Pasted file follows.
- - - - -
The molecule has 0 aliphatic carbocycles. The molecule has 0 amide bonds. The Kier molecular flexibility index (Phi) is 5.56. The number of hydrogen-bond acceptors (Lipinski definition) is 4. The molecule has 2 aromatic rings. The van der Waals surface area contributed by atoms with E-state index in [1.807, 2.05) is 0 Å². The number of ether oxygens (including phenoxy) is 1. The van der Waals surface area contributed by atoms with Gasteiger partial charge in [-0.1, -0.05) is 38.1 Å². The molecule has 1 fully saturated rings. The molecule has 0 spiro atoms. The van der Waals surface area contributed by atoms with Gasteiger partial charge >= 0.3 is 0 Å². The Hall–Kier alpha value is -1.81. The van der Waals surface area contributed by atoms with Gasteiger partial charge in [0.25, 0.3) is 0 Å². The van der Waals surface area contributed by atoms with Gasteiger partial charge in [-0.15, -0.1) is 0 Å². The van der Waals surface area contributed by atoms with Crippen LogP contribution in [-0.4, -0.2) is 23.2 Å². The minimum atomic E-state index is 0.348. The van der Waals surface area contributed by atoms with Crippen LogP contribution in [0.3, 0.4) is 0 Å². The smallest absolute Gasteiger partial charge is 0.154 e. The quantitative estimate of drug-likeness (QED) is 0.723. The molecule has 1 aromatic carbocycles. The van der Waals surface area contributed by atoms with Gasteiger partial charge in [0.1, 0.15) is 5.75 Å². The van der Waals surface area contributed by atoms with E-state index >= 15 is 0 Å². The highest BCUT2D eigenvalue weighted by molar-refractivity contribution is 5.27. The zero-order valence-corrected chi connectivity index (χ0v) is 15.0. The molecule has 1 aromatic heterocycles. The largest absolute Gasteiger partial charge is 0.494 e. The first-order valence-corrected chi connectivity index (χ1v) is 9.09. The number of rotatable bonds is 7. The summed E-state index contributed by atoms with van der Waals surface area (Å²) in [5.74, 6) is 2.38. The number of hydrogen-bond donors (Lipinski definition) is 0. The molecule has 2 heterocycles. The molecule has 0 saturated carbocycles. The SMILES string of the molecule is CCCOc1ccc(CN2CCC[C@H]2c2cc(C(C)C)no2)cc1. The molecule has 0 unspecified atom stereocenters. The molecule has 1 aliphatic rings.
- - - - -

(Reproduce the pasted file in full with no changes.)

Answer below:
The molecule has 0 aliphatic carbocycles. The molecule has 0 amide bonds. The Kier molecular flexibility index (Phi) is 5.56. The number of hydrogen-bond acceptors (Lipinski definition) is 4. The molecule has 2 aromatic rings. The van der Waals surface area contributed by atoms with E-state index in [1.807, 2.05) is 0 Å². The number of ether oxygens (including phenoxy) is 1. The van der Waals surface area contributed by atoms with Gasteiger partial charge in [-0.1, -0.05) is 38.1 Å². The molecule has 1 fully saturated rings. The molecule has 0 spiro atoms. The van der Waals surface area contributed by atoms with Gasteiger partial charge >= 0.3 is 0 Å². The Hall–Kier alpha value is -1.81. The van der Waals surface area contributed by atoms with Gasteiger partial charge in [0.25, 0.3) is 0 Å². The van der Waals surface area contributed by atoms with Gasteiger partial charge in [-0.15, -0.1) is 0 Å². The van der Waals surface area contributed by atoms with Crippen LogP contribution in [-0.4, -0.2) is 23.2 Å². The minimum atomic E-state index is 0.348. The van der Waals surface area contributed by atoms with Crippen LogP contribution in [0.3, 0.4) is 0 Å². The smallest absolute Gasteiger partial charge is 0.154 e. The quantitative estimate of drug-likeness (QED) is 0.723. The molecule has 1 aromatic carbocycles. The van der Waals surface area contributed by atoms with Gasteiger partial charge in [0.1, 0.15) is 5.75 Å². The van der Waals surface area contributed by atoms with E-state index >= 15 is 0 Å². The highest BCUT2D eigenvalue weighted by molar-refractivity contribution is 5.27. The zero-order valence-corrected chi connectivity index (χ0v) is 15.0. The molecule has 1 aromatic heterocycles. The largest absolute Gasteiger partial charge is 0.494 e. The first-order valence-corrected chi connectivity index (χ1v) is 9.09. The number of rotatable bonds is 7. The summed E-state index contributed by atoms with van der Waals surface area (Å²) in [5.74, 6) is 2.38. The number of hydrogen-bond donors (Lipinski definition) is 0. The molecule has 2 heterocycles. The molecule has 0 saturated carbocycles. The SMILES string of the molecule is CCCOc1ccc(CN2CCC[C@H]2c2cc(C(C)C)no2)cc1. The molecule has 0 unspecified atom stereocenters. The molecule has 1 aliphatic rings.